Clerk & Comptroller Bock Presents ‘State Of The County’ Financial Review

Palm Beach County Clerk & Comptroller Sharon R. Bock recently presented her annual “State of the County” financial report to the Board of County Commissioners, offering a series of recommendations to help protect the public’s investment in the commission’s top priorities.

As the county begins its budget process for the next fiscal year, Bock recommended that the county continue to review and enhance its current financial policies to ensure that they meet the highest standards for government accounting. The clerk also recommended the commissioners formally adopt financial policies regarding the county’s outstanding debt, fund balance and reserves to be consistent with the best practices offered by the Government Finance Officers Association (GFOA), the leading organization for government finance professionals.

“Over the past four years, we have experienced a thriving economy, where the county’s revenues have exceeded its budget needs,” Bock said. “Although the county’s priorities are safely funded now, continued proactive planning and ongoing policy enhancements will help protect the public’s investment in the future.”

Palm Beach County’s governmental revenue reached an all-time high in Fiscal Year 2018, increasing by more than 6 percent, or $121 million, when compared to the previous fiscal year. The increase was driven largely by a rise in property, sales and tourist development tax collections, all of which reached record levels.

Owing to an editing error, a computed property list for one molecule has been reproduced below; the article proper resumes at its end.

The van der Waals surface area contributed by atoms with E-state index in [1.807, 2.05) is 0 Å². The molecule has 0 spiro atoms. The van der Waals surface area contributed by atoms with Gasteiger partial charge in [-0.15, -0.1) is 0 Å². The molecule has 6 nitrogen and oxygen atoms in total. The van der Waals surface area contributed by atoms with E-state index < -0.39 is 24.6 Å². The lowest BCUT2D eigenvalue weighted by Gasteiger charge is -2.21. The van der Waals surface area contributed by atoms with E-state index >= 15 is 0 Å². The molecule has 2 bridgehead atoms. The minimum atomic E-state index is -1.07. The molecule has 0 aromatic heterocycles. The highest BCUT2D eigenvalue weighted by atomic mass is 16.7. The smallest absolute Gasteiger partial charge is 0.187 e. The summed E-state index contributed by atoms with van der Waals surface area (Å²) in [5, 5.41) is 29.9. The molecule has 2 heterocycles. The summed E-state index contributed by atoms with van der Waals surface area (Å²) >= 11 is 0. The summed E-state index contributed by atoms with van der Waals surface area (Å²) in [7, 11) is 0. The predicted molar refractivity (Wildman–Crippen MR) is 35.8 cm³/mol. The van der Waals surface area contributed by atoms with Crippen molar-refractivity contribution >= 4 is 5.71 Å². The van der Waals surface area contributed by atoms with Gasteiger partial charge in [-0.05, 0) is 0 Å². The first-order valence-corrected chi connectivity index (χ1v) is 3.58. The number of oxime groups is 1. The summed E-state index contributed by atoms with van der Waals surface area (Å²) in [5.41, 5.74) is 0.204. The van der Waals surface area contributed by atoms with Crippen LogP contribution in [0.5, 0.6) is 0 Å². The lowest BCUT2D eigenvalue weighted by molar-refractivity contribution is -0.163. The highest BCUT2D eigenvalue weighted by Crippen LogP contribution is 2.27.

Among the Bock’s key findings in this year’s “State of the County” review:

• The county’s total fund balance, a key indicator of a government’s financial health, grew by $134.7 million in FY 2018.

• Total county debt in FY 2018 decreased by 7 percent.

• Revenue from the one-cent sales tax approved by voters in November 2016 continued to outpace projections. The county collected more than $84 million in FY 2018, exceeding its budget projection of $71 million.

The county has prioritized funding to address several key needs, including homelessness and the opioid epidemic. A cooling housing market, however, could affect the county’s ability to meet those priorities.

“We know there will be the need for new roads, parks and other improvements in the near future,” said Shannon R. Chessman, Bock’s chief operating officer. “By continuing to refine and enhance its financial policies, the county can ensure there is a framework to help fund these priorities in the future.”

This is the 14th year that Bock has presented a “State of the County” report, which is based on the Comprehensive Annual Financial Report (CAFR) produced by her office each year.

The CAFR, and other financial reports, can be found on the County Financial Reports section of